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Landowners question federal pipeline regulators over safety

Aug 23, 2023Aug 23, 2023

Landowners are raising questions about the federal agency that oversees pipeline safety. This comes amid a legal battle over several proposed pipelines across the Midwest.

The Pipeline and Hazardous Safety Administration, (PHMSA), is the federal pipeline safety organization.

PHMSA hosted a CO2 safety public meeting in Des Moines Iowa in early June.

The message from landowners and other stakeholders attending was clear: PHMSA should address the lack of safety regulations for CO2 specific pipelines before allowing corporations to build them.

Mary Pollem is a landowner from Iowa. She said pipeline safety should be addressed prior to building.

"So you’ve notified the world that there is a problem with the pipelines. You have notified the world that you are working on safety standards. What other part of government says, ‘Yeah, we know there's a problem, we know there is a safety issue, but we are going to go ahead and push this through, and too bad, we will deal with it later.’ Make those industries accountable," said Pollem.

Harold Winnie is a general engineer for PHMSA. He explained the role PHMSA currently takes.

"If a CO2 or a hazardous liquid pipeline or any pipeline is built, and constructed, and placed in service, PHMSA, or the appropriate state program will be responsible for enforcing the applicable federal regulations," said Winnie.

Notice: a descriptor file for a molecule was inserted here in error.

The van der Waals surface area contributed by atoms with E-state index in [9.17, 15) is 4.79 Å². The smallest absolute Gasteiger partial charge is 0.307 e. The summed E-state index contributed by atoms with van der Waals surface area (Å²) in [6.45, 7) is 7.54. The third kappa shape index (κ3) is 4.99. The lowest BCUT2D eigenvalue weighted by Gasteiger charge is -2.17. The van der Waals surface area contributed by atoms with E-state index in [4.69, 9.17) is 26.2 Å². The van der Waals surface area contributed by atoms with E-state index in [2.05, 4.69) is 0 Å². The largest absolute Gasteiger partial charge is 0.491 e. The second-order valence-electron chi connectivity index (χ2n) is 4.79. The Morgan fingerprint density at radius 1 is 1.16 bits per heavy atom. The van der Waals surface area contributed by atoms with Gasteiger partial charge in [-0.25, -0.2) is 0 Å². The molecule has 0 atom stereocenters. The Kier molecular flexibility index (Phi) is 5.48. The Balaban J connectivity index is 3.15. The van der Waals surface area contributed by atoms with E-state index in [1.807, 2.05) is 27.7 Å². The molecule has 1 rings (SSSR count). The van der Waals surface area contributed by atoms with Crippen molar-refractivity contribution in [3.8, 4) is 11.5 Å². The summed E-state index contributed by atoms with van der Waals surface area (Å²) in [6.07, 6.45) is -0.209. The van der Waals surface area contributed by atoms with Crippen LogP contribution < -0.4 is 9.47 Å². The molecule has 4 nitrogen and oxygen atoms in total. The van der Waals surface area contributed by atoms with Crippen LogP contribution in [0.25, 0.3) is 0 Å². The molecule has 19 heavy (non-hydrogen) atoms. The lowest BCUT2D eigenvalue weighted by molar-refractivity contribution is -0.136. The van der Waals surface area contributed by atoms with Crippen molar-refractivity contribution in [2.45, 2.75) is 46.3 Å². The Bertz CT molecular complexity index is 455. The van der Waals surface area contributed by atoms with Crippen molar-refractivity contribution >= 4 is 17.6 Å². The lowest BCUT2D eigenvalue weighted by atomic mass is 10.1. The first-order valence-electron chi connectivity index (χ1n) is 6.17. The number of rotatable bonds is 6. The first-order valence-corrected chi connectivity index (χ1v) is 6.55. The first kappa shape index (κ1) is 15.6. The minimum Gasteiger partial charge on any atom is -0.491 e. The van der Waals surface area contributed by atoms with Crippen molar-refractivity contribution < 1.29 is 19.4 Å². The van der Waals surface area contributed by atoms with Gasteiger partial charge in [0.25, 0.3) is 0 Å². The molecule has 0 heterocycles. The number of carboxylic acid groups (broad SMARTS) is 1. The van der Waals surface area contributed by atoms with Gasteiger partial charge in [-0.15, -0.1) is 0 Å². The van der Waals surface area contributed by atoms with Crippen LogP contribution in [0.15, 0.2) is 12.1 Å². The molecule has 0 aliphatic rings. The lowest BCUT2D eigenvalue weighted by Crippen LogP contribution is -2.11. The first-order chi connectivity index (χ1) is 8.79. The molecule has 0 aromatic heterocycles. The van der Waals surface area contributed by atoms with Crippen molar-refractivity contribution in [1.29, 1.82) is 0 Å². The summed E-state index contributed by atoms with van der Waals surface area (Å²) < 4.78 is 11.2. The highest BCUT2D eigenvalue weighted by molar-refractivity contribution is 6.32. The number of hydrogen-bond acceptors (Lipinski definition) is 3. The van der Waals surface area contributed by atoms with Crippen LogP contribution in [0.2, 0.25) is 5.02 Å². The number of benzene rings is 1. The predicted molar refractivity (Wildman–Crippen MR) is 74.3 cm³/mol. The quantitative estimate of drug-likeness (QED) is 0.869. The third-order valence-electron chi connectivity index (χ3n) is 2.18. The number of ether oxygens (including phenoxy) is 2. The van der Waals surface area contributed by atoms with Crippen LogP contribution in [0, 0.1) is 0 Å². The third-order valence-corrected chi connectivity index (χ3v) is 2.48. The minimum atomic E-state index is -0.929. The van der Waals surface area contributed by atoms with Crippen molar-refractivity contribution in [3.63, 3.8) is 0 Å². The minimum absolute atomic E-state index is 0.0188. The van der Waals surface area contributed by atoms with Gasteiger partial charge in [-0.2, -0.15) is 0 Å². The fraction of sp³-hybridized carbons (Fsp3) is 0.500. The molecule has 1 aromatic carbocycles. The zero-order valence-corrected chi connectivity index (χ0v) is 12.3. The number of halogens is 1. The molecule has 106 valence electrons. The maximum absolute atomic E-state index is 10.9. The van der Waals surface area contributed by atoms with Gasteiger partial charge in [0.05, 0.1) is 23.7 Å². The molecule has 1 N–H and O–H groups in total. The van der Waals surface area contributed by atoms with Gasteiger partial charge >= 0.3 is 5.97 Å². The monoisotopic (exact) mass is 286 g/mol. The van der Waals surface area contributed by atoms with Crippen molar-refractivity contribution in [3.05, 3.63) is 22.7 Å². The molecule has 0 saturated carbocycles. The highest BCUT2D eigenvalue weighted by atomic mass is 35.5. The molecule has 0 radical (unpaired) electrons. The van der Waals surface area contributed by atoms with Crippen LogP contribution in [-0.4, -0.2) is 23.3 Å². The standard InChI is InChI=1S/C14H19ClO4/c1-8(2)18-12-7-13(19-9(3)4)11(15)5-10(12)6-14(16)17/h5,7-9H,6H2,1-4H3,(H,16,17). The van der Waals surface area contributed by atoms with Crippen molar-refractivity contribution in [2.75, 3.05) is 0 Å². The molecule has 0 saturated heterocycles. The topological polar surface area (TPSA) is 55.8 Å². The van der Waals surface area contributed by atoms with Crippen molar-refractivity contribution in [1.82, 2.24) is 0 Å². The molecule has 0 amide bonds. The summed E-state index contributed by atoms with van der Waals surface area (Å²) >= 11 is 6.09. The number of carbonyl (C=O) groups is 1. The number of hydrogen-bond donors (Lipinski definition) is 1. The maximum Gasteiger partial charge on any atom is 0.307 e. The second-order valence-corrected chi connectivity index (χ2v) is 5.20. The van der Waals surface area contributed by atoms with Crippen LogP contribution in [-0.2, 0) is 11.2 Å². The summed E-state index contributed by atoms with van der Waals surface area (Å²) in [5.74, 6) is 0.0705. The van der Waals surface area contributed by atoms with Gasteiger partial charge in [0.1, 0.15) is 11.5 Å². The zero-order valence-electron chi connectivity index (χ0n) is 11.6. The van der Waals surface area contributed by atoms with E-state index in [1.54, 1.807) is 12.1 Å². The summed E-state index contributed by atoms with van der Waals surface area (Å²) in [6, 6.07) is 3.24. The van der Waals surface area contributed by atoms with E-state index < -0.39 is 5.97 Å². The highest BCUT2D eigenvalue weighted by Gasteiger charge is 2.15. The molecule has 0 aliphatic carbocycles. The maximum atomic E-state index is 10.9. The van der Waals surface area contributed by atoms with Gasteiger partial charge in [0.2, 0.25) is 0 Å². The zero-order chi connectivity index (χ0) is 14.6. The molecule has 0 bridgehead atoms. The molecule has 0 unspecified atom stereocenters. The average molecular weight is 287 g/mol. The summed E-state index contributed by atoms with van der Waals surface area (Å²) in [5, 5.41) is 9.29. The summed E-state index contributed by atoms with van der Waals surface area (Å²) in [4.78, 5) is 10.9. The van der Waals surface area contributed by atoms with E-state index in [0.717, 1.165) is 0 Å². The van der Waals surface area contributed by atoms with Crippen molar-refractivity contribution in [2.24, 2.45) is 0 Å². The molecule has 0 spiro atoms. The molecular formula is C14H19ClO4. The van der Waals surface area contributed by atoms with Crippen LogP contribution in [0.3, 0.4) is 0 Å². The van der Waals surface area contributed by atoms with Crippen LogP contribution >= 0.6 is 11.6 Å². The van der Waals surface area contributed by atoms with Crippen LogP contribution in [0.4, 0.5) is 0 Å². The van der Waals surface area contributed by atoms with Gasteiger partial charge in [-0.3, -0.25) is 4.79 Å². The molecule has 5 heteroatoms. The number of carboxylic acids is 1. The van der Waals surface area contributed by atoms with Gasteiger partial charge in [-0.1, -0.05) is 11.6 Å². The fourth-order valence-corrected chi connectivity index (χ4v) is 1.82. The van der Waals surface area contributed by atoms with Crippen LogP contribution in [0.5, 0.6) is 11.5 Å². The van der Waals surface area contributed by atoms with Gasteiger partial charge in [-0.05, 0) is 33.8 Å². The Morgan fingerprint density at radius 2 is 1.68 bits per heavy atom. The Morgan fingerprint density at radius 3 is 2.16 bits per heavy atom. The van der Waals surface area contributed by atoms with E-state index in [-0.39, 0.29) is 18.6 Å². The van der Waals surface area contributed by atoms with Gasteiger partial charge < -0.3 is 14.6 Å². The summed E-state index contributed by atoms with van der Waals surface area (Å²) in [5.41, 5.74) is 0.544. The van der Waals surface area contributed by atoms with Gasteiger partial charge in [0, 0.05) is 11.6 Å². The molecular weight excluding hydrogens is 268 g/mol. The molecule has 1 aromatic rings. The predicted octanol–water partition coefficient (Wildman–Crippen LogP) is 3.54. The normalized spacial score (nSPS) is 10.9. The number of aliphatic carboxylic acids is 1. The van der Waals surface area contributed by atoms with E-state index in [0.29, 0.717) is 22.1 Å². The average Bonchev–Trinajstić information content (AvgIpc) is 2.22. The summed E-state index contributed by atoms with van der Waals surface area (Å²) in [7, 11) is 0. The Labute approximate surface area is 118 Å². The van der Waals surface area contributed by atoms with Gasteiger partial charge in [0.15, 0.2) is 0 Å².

Currently, federal law addresses pipelines only once they are built. PHMSA conducts field inspections, accident analysis, and offers emergency response. Federal regulators cannot change the planned routes of pipelines.

Jess Messure is a resident of Iowa. She summarized a common concern.

"Since there are no set back distances at the federal level, and there is, you know, rules that need to be updated, a lot of counties are taking it upon themselves to pass zoning ordnances right now," said Messure. "Setback distances from people's homes, hospitals, and schools, and livestock facilities and more. Right now the pipeline companies are suing, threatening, and bullying any county and local government that's trying to protect itself."

At the conclusion of the two-day public meeting PHMSA commented that they had a lot of new issues to consider.